The event was supposed to informally kick off a series of events commemorating the 100th anniversary of the birth of the longtime Democratic congressman.
Henry Jackson died suddenly in 1983 and had served 12 years in the U.S. House and 31 years in the U.S. Senate before he died. He was a leader on defense issues and foreign policy but was also an environmentalist who is credited with such things as the creation of the the wilderness act and expansion of public lands. Jackson was twice a candidate for the presidency and was said to have been then-Sen. John Kennedy’s first choice for vice president, a selection that went instead to Lyndon Johnson.
Along with the late U.S. Sen. Warren Magnuson, Jackson is considered one of the giant of state politics and of the Demcoratic party.
With House Republicans still in closed caucus meeting with presidential candidate Newt Gingrich, majority Democrats took up the resolution. With the chambers half empty the Speaker Pro Tem Jim Moeller did not even allow the resolution to be read in full, resorting to the procedure of having the clerk read only the first and last
No speeches were allowed and after recognizing Jackson’s children Peter Jackson and Anna Marie Jackson Laurence – in the gallery the House Democrats went into their own closed-door caucus. The family was invited in to caucus.
House Democratic spokeswoman Melinda McCrady said the House has policies to control the amount of time spent on such resolutions. Leaders agree before session which will be done on the floor and with speeches from members. The rest are adopted in the Rules Committee or from the rostrum.
This resolution was not brought forward until after those decisions had been made, McCrady said. Even recognizing the family in the gallery was an exception to normal procedure for resolutions not on the list.
I asked Rep. Reuven Carlyle about the brisk treatment. Carlyle had been a Senate page for Jackson and was one of the co-sponsors of the resolution. He appeared upset but said he had no idea why the event was handled the way it way.
Just a few weeks ago the Democrat-controlled Senate had conducted a similar event for former Republican U.S. Sen. Slade Gorton. The resolution was read in full, senators offered congratulations and Gorton was allowed to address the Senate.
Here is the text of the resolution that wasn’t read on the House floor Friday
HOUSE RESOLUTION NO. 4678, by Representatives McCoy, Sells, and Carlyle
WHEREAS, The one-hundredth anniversary of the birth of one of Washington’s most revered and favorite sons, Henry Martin Jackson, on May 31, 2012, will be celebrated by friends and well-wishers in Everett and other Snohomish County communities, and in other towns and neighborhoods throughout his beloved state of Washington; and
WHEREAS, The centennial of the birth of this great patriot and public servant, United States Senator Henry M. “Scoop” Jackson, should be honored by true friends of human rights and democracy nationwideand all across the globe; and WHEREAS, Congressman and later Senator Scoop Jackson, in more than four decades of unswerving public service, until taken from family and country by his untimely death on September 1, 1983, established a steady and respected grasp of subjects ranging from public lands and other environmental issues, to hydroelectric power and other energy concerns, to national security and other public safety matters; and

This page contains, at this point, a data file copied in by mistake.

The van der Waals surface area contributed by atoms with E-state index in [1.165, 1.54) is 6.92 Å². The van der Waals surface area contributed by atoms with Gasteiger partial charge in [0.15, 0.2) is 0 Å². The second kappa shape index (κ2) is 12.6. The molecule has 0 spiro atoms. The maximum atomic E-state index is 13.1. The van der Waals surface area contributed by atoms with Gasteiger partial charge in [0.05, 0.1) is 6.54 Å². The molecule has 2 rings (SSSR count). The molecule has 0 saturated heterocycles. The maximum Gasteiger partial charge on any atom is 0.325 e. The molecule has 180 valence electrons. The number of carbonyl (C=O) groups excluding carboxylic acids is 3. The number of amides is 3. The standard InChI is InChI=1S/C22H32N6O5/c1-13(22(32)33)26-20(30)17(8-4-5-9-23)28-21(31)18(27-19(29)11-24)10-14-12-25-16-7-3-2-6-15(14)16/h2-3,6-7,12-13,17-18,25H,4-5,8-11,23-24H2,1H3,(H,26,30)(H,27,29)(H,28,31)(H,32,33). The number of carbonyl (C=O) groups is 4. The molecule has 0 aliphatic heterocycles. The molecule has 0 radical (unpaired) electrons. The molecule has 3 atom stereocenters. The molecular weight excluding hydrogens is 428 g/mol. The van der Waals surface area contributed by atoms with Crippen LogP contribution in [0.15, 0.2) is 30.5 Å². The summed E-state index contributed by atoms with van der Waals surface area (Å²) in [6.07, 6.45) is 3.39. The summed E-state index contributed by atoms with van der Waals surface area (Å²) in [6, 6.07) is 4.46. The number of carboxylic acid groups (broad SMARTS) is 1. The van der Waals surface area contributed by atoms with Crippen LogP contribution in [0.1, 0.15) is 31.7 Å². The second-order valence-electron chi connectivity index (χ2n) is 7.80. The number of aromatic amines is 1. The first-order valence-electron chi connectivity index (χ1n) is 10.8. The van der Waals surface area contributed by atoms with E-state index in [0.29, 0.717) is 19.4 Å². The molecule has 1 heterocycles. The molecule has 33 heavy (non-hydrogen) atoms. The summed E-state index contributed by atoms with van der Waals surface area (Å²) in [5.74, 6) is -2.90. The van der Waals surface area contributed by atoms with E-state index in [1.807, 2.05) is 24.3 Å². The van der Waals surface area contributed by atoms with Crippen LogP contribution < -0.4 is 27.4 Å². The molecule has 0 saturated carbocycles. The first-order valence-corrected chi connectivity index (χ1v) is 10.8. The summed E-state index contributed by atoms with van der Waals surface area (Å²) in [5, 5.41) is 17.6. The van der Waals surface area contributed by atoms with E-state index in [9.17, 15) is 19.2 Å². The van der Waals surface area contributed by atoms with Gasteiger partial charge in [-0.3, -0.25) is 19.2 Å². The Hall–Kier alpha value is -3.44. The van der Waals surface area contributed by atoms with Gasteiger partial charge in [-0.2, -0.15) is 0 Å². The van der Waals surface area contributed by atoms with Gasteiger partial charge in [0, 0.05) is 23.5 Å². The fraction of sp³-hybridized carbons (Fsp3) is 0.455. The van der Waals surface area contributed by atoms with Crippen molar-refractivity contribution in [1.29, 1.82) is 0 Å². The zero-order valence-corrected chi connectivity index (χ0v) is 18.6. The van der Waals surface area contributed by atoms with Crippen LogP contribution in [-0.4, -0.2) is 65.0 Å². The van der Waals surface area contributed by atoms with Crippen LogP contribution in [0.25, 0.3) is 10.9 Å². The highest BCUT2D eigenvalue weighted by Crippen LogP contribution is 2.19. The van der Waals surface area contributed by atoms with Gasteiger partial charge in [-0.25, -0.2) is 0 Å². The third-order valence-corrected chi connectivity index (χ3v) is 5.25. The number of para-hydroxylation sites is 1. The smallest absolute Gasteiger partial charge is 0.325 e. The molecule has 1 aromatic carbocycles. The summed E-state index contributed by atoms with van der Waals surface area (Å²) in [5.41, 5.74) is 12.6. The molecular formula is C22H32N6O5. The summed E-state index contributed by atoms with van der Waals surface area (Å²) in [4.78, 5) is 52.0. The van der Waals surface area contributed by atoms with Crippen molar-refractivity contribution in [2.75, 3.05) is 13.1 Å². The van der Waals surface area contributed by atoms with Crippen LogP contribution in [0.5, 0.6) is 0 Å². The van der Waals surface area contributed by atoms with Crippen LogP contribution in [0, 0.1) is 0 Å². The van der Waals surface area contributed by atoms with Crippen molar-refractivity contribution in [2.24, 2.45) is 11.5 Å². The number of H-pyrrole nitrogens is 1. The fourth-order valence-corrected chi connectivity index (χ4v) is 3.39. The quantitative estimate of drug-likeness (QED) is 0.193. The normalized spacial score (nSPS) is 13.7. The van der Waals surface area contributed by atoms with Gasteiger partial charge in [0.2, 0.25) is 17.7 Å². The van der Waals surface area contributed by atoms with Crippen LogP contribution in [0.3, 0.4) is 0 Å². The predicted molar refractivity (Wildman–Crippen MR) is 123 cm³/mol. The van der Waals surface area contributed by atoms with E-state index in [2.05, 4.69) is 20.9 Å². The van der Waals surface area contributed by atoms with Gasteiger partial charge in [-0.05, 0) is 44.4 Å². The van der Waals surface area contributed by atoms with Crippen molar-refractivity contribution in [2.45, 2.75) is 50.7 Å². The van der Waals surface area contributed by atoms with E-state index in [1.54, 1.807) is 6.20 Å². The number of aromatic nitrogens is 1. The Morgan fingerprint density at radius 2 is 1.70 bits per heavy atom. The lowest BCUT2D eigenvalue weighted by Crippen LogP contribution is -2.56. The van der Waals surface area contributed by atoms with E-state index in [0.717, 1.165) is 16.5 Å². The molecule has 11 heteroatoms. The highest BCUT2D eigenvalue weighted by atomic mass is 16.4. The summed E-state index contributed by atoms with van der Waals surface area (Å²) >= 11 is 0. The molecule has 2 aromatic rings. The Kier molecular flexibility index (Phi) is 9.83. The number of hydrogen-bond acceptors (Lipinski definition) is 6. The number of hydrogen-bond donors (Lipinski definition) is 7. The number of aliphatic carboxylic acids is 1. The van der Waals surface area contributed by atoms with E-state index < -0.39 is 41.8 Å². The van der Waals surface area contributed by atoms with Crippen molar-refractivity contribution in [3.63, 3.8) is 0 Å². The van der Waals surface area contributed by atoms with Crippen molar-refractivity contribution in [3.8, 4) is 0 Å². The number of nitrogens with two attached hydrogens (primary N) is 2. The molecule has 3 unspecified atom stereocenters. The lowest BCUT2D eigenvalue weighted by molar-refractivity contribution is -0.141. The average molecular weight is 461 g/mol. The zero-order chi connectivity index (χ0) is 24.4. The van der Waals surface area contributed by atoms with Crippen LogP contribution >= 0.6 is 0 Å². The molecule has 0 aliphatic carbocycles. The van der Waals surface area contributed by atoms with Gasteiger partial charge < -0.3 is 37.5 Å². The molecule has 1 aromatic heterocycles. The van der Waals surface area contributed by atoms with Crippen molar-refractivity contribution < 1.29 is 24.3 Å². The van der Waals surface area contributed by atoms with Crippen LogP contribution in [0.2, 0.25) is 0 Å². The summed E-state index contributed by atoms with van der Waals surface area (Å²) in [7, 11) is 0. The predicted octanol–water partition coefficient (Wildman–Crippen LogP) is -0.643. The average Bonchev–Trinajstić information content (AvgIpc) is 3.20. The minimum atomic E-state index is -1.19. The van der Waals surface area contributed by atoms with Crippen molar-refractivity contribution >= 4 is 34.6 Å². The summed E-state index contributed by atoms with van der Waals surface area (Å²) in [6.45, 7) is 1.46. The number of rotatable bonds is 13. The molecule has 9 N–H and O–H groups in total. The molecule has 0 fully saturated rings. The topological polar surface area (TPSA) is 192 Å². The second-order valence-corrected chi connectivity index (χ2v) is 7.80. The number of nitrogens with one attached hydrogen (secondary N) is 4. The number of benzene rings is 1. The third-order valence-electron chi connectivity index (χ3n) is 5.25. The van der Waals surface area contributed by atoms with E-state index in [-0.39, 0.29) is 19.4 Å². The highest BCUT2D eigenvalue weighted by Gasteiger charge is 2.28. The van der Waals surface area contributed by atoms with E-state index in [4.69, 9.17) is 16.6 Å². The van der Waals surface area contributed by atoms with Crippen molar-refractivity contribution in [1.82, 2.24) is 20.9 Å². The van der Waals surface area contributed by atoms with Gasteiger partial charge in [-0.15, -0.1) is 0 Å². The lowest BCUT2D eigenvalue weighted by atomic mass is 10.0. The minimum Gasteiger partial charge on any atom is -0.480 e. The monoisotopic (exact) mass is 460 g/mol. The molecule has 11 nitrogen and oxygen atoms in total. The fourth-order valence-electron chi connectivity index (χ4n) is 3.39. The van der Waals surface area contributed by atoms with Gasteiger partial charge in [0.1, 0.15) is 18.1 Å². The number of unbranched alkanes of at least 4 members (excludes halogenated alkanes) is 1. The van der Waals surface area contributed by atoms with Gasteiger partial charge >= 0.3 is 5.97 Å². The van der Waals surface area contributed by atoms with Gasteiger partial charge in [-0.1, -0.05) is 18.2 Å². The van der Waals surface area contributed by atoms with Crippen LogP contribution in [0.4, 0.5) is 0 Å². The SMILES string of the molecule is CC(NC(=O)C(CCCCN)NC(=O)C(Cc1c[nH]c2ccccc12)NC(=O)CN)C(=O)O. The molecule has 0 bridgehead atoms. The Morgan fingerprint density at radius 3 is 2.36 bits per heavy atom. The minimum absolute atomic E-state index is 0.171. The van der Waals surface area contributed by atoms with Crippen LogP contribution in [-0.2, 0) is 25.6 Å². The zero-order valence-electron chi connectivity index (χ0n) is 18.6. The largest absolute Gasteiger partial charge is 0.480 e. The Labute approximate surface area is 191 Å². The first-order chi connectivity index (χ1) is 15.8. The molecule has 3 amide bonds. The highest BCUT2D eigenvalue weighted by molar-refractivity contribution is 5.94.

WHEREAS, Scoop Jackson, born in the Everett home of his Norwegian immigrant parents, Peter and Marine Jackson, was elected Snohomish County prosecuting attorney in 1938, at the age of twentysix, just two years after he graduated from the University of Washington School of Law; and WHEREAS, Earning a strong reputation as a dedicated foe and prosecutor of illegal gambling and bootlegging, he was elected to the United States House of Representatives, for the Evergreen State’s Second District, in 1940; and
WHEREAS, Scoop Jackson was reelected five times to his congressional seat, won election to the United States Senate in 1952, and was reelected five times to his Senate seat; and WHEREAS, An “environmentalist” many years before the word became part of the American lexicon, Scoop Jackson wrote the groundbreaking National Environmental Policy Act, and championed legislation preserving such enormous and unspoiled Washington treasures as North Cascades National Park and the Alpine Lakes Wilderness; and
WHEREAS, Scoop Jackson sponsored the Endangered American Wilderness Act, the Redwood National Park Act, the Federal Land Policy and Management Act, the Federal Lands for Parks and Recreation Act, the Youth Conservation Corps Act, the National Environmental Policy Act, the National Trail System Act, the National Historic Preservation Act, the Wild and Scenic Rivers Act, the Land and Water Conservation Fund Act, and the National Wilderness Act; and
WHEREAS, He also sponsored legislation establishing the Foundation for the Advancement of Military Medicine, which was later named in his honor, to work toward medical and other scientific programs and advancement that help members of the armed forces and civilians alike; and WHEREAS, Henry M. and Helen Jackson raised two children, Anna Marie Jackson Laurence and Peter Jackson
NOW, THEREFORE, BE IT RESOLVED, That the House of Representatives of the State of Washington join in celebrating the centennial of the birth of Senator Henry M. “Scoop” Jackson; and BE IT FURTHER RESOLVED, That copies of this resolution be immediately transmitted by the Chief Clerk of the House of Representatives to the faithful citizens working diligently on the Scoop Centennial Committee, to Henry M. Jackson High School in Mill Creek, and to the Henry M. Jackson School of International Studies at the University of Washington in Seattle.
I hereby certify this to be a true and correct copy of Resolution 4678 adopted by the House of Representatives
February 24, 2012